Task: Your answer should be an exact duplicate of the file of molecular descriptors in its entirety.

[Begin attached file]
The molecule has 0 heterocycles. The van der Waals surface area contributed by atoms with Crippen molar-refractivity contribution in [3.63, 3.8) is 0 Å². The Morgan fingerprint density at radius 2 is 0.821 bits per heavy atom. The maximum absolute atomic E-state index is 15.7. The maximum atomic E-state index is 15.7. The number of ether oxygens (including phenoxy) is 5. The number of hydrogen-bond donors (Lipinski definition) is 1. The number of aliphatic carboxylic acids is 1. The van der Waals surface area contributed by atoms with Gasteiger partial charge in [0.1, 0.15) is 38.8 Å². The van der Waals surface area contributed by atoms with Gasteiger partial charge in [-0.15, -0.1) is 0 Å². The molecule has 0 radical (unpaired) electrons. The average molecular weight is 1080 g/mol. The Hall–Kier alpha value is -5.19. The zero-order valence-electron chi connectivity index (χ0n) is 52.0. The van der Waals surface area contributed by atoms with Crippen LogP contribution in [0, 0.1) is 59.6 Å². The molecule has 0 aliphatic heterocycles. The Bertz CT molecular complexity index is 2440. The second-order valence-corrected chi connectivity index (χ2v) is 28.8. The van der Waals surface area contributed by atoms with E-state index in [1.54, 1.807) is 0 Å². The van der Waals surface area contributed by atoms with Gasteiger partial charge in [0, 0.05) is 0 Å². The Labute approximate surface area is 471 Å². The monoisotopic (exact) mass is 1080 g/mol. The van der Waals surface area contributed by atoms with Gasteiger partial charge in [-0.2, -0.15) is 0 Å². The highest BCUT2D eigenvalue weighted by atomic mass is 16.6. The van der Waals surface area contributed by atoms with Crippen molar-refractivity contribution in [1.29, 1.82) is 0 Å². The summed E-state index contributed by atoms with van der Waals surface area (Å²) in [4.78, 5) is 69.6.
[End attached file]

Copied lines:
The molecule has 0 heterocycles. The van der Waals surface area contributed by atoms with Crippen molar-refractivity contribution in [3.63, 3.8) is 0 Å². The Morgan fingerprint density at radius 2 is 0.821 bits per heavy atom. The maximum absolute atomic E-state index is 15.7. The maximum atomic E-state index is 15.7. The number of ether oxygens (including phenoxy) is 5. The number of hydrogen-bond donors (Lipinski definition) is 1. The number of aliphatic carboxylic acids is 1. The van der Waals surface area contributed by atoms with Gasteiger partial charge in [0.1, 0.15) is 38.8 Å². The van der Waals surface area contributed by atoms with Gasteiger partial charge in [-0.15, -0.1) is 0 Å². The molecule has 0 radical (unpaired) electrons. The average molecular weight is 1080 g/mol. The Hall–Kier alpha value is -5.19. The zero-order valence-electron chi connectivity index (χ0n) is 52.0. The van der Waals surface area contributed by atoms with Crippen LogP contribution in [0, 0.1) is 59.6 Å². The molecule has 0 aliphatic heterocycles. The Bertz CT molecular complexity index is 2440. The second-order valence-corrected chi connectivity index (χ2v) is 28.8. The van der Waals surface area contributed by atoms with E-state index in [1.54, 1.807) is 0 Å². The van der Waals surface area contributed by atoms with Gasteiger partial charge in [0, 0.05) is 0 Å². The Labute approximate surface area is 471 Å². The monoisotopic (exact) mass is 1080 g/mol. The van der Waals surface area contributed by atoms with Gasteiger partial charge in [-0.2, -0.15) is 0 Å². The highest BCUT2D eigenvalue weighted by atomic mass is 16.6. The van der Waals surface area contributed by atoms with Crippen molar-refractivity contribution in [1.29, 1.82) is 0 Å². The summed E-state index contributed by atoms with van der Waals surface area (Å²) in [4.78, 5) is 69.6.